NHS Employers has criticised Unite for not providing reliable information to providers ahead of its planned strike action on 10 May.

The organisation expressed “serious concerns” that some NHS trusts have been given insufficient opportunity to plan for the industrial action which has been called by Unite in protest at proposals for NHS pension reform.

This could result in more distress for patients, with delayed hospital tests and longer waits to be discharged, it claimed.

But Unite today said the claims were not “evidence based” and criticised NHS Employers for “grabbing headlines”.

Director of NHS Employers Dean Royles said: “We have serious concerns the NHS is not being given the opportunity to plan effectively for the strikes on 10 May. At times of industrial action, the most important thing for patient safety is planning.

“Employers are telling us they have not yet received written notification on which staff will be asked to withdraw their labour with action scheduled to take place in less than two weeks.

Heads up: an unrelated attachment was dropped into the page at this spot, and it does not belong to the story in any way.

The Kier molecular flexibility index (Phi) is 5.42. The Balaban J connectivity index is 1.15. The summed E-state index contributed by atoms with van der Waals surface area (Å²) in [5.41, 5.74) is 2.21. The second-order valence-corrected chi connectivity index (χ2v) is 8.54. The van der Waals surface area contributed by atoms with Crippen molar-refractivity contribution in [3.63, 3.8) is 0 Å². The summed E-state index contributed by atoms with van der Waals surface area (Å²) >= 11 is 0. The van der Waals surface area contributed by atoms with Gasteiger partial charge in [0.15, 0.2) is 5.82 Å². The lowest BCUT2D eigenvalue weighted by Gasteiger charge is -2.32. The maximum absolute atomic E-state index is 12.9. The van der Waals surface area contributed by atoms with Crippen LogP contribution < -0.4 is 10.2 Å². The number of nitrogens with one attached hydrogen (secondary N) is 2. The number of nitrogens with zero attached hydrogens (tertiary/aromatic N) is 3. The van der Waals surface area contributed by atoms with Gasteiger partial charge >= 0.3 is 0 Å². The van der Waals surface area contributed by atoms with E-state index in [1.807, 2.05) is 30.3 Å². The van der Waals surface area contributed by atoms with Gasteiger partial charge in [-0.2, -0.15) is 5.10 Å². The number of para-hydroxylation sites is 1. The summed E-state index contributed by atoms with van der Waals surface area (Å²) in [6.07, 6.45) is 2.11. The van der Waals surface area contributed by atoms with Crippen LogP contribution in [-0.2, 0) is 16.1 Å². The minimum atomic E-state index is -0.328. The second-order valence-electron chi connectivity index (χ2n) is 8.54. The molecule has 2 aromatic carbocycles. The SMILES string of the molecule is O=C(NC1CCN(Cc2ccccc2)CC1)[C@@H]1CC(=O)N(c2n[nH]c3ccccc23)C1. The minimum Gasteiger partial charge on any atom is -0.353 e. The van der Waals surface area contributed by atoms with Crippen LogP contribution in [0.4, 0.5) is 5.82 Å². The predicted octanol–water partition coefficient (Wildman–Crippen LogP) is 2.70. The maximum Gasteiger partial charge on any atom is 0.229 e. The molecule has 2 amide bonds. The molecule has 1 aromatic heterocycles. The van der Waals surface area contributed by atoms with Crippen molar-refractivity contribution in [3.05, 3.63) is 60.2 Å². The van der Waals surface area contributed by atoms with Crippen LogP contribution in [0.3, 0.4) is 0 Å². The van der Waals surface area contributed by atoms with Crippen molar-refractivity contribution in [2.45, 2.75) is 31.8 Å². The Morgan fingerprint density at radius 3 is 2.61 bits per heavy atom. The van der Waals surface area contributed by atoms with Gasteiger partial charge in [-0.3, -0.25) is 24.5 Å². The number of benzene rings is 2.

“Unions must by law do this no later than seven days before a strike. But this is healthcare we are talking about. Employers are having to rely on patchy information from local representatives but this is not enough on which to take significant decisions about patient care.”

Around 100,000 health workers in Unite will take industrial action, including staff working in pathology, pharmacy, ambulances, and support services.

A total of 94 per cent of its members rejected the government’s pensions deal, with Unite claiming many staff would have to work until 68 and pay more to get less when they retire.

The union argues on average workers are £30 a month worse off since higher pension contributions were imposed this month.

Unite’s head of health Rachael Maskell insisted the union’s representatives were already in talks with employers about what services would be affected, as they were ahead of the previous strike on 30 November.

She added: “There is no evidence for this and it is clearly aimed at Unite. Dean Royles hasn’t picked up the phone to me to highlight any problems and I am disappointed with his statement. It seems to be about grabbing headlines.

“I do rebutt what NHS Employers has said, we are talking with trusts and have been for quite a long time.”

Ahead of the strike Unite has also called on health secretary Andrew Lansley to involve the conciliation service Acas in talks over pension reform.

Unite has suspended its industrial action by health workers in Scotland after the Holyrood Government agreed to fresh talks on the NHS pension scheme.